– Hit as he threw, misses way long on throw 20-25 yards downfield going across field to left sideline
– Looking right as pocket collapses, good job switching to second read on the left, checking down to screen to Freeman which goes for big gain
– TOUCHDOWN: With pressure coming on inside rush from right side, Manuel rolls right and completes 6-yard pass to right rear corner of end zone for touchdown
– Next red-zone trip, misses three straight passes in goal-to-go, all inaccurate on his end
– Off play-action, does good job stepping up in the pocket away from pressure and checking down to screen
– Failed to step up and make plays in many 3rd-down situations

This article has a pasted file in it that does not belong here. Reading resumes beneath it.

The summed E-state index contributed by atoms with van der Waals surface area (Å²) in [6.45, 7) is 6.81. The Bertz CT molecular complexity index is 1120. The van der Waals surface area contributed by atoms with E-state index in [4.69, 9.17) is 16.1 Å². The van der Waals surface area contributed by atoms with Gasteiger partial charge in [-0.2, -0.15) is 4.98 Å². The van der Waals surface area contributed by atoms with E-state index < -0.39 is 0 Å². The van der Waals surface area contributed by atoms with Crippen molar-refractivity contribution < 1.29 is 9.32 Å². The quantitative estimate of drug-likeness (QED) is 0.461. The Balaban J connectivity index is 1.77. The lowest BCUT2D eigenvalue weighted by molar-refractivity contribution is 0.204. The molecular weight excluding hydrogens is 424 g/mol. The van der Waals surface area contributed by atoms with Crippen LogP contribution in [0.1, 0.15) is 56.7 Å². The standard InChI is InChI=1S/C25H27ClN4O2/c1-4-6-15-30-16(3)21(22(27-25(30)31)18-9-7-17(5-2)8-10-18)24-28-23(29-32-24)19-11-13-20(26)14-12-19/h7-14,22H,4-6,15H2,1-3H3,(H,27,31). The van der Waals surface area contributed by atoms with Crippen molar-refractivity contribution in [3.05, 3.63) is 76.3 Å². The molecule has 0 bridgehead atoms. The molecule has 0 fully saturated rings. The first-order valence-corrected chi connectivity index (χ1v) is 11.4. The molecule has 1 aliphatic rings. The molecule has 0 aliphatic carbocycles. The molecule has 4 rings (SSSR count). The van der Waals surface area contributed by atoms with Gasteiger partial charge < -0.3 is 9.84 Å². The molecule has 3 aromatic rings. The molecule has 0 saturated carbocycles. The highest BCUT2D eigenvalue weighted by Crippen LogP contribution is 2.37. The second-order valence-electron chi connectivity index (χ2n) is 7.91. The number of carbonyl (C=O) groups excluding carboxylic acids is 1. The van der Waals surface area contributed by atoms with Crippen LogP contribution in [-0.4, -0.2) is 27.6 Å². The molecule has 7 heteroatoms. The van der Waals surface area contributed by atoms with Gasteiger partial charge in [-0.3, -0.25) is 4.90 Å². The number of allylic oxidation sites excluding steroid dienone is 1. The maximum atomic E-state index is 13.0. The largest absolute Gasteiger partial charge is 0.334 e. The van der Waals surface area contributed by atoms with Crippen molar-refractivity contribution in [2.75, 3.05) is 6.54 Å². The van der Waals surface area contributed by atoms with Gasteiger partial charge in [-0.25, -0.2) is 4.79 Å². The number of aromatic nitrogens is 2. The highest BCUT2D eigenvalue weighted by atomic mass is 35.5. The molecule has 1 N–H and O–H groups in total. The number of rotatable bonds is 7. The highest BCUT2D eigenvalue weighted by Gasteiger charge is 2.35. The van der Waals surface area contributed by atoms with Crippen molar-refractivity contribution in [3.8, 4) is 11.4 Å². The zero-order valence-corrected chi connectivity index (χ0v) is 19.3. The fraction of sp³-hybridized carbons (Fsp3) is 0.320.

– Throws over the head of receiver on screen pass along line of scrimmage
– Steps up away from backside pressure, runs up through left middle and out to sideline to convert 3rd & 7 and gain 12
– Follows lead block from Wilder up left middle, scores 9-yard rush touchdown — good college runner, but doesn’t have the speed/power/moves to be much of a running threat at next level
Overview: E.J. Manuel had a good night passing the football in the Orange Bowl, but his performance should be taken cautiously. Most of his throws were short passes to open receivers within 10 yards, and he rarely had to throw under pressure.
That said, he was consistently accurate on short and intermediate throws, displayed good footwork and had good velocity on his throws throughout the game. He remains a projected mid-round selection as a developmental quarterback prospect.
More Florida State prospects and Northern Illinois prospects can be found on page two.